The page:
Following a FOIA appeal, the Federal Bureau of Investigation has released ten new pages of their investigation into links between the PROMIS scandal, the Bank of Credit and Commerce International, and the mysterious death of Danny Casolaro. FOIA lawyers and experts are divided as to whether this new release implies the Bureau previously improperly cited the “open investigation” exemption, or whether it had stopped being applicable between the initial FOIA response and the appeal.
As we kick off what will hopefully be a very transparent Sunshine Week 2018, we want to take a moment to reflect on one of the more absurd finds in the Central Intelligence Agency’s declassified archive so far, and how the work the #OpenGov community can find itself part of the public record.
The Federal Bureau of Investigation has made an initial release of its files on television executive Roger Ailes. Consisting largely of glowing background checks for a potential Presidential appointment under Richard Nixon, two interesting details have emerged from the file - the first is a 1974 arrest for felony firearms possession and the second is a brief interview documenting the minor role Ailes played in the FBI’s investigation into John Hinckley, Jr. following the attempted assassination of Ronald Reagan.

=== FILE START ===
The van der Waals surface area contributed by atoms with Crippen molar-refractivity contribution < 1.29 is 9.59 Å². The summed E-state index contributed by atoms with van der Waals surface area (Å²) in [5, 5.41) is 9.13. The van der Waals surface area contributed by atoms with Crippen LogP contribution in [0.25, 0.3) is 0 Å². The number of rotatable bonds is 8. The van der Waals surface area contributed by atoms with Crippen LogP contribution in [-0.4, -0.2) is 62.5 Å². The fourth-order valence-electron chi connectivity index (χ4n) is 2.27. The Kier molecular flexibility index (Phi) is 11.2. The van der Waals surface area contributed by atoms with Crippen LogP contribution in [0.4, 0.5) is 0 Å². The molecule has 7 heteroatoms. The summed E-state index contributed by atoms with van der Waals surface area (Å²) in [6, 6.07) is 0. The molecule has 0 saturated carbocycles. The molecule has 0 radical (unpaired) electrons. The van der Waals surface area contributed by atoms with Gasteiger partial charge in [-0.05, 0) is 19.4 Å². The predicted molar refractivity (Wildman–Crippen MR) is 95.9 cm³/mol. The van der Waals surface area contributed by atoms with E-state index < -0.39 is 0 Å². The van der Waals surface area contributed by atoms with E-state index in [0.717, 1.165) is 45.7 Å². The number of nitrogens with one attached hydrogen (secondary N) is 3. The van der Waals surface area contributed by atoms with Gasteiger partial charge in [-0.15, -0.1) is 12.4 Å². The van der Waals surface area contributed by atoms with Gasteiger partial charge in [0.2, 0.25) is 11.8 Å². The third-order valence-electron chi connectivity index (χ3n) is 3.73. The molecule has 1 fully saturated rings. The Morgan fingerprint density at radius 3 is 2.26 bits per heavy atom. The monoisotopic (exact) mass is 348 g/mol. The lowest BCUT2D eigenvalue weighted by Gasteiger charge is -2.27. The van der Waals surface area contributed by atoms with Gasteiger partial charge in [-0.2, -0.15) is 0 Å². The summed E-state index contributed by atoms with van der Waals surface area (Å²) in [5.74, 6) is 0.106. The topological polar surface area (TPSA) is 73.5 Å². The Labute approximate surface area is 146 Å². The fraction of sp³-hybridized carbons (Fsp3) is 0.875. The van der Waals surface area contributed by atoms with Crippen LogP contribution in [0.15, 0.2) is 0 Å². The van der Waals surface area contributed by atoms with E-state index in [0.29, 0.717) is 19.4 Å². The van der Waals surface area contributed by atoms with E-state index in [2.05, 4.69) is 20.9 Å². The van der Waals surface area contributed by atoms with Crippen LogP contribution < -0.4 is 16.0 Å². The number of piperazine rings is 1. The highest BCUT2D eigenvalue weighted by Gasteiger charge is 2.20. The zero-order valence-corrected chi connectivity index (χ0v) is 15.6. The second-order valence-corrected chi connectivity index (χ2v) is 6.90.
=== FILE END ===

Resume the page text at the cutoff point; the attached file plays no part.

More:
Back in the dot printer Eighties, the Central Intelligence Agency was constantly negotiating decisions around computer purchases and evolving equipment, an experience with which many Americans are now familiar. Take a dive into their weekly complaints about copy costs, tech upgrades, and of course, their budget.
This weekend, I was saddened to read about the sudden passing of legendary investigative journalist Robert Parry. Parry is vital reading for anyone interested in American’s hidden history and ironically, the Central Intelligence Agency’s archives offer a curated collection of some of his best work.